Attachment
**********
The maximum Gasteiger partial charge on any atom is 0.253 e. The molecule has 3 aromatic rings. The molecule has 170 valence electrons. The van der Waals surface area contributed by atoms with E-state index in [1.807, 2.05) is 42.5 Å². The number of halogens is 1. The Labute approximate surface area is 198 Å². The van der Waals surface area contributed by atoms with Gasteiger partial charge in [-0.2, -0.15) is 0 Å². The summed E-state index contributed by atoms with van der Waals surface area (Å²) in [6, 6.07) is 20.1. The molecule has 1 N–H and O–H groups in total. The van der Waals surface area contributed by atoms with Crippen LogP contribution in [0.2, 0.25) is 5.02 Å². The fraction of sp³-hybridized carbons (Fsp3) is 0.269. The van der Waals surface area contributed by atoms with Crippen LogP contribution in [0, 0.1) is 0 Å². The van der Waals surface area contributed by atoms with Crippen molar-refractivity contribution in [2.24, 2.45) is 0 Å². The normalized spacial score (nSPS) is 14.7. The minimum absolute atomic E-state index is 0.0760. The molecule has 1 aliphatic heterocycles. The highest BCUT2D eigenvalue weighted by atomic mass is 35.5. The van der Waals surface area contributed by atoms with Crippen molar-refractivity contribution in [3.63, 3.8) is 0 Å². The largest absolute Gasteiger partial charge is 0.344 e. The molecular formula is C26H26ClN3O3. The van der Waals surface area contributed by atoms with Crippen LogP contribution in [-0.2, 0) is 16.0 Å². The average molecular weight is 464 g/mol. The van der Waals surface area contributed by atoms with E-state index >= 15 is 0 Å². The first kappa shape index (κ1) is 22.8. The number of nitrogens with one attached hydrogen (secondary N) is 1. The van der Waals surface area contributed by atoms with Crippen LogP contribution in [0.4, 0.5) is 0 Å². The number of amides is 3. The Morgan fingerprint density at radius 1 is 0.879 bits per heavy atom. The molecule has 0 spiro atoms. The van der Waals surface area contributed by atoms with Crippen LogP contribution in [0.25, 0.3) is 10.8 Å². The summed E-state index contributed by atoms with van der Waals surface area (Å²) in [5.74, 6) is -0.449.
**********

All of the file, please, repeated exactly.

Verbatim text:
The maximum Gasteiger partial charge on any atom is 0.253 e. The molecule has 3 aromatic rings. The molecule has 170 valence electrons. The van der Waals surface area contributed by atoms with E-state index in [1.807, 2.05) is 42.5 Å². The number of halogens is 1. The Labute approximate surface area is 198 Å². The van der Waals surface area contributed by atoms with Gasteiger partial charge in [-0.2, -0.15) is 0 Å². The summed E-state index contributed by atoms with van der Waals surface area (Å²) in [6, 6.07) is 20.1. The molecule has 1 N–H and O–H groups in total. The van der Waals surface area contributed by atoms with Crippen LogP contribution in [0.2, 0.25) is 5.02 Å². The fraction of sp³-hybridized carbons (Fsp3) is 0.269. The van der Waals surface area contributed by atoms with Crippen LogP contribution in [0, 0.1) is 0 Å². The van der Waals surface area contributed by atoms with Crippen molar-refractivity contribution in [2.24, 2.45) is 0 Å². The normalized spacial score (nSPS) is 14.7. The minimum absolute atomic E-state index is 0.0760. The molecule has 1 aliphatic heterocycles. The highest BCUT2D eigenvalue weighted by atomic mass is 35.5. The van der Waals surface area contributed by atoms with Crippen molar-refractivity contribution in [3.63, 3.8) is 0 Å². The largest absolute Gasteiger partial charge is 0.344 e. The molecular formula is C26H26ClN3O3. The van der Waals surface area contributed by atoms with Crippen LogP contribution in [-0.2, 0) is 16.0 Å². The average molecular weight is 464 g/mol. The van der Waals surface area contributed by atoms with E-state index >= 15 is 0 Å². The first kappa shape index (κ1) is 22.8. The number of nitrogens with one attached hydrogen (secondary N) is 1. The van der Waals surface area contributed by atoms with Crippen LogP contribution in [0.4, 0.5) is 0 Å². The number of amides is 3. The Morgan fingerprint density at radius 1 is 0.879 bits per heavy atom. The molecule has 0 spiro atoms. The van der Waals surface area contributed by atoms with Crippen LogP contribution in [0.25, 0.3) is 10.8 Å². The summed E-state index contributed by atoms with van der Waals surface area (Å²) in [5.74, 6) is -0.449.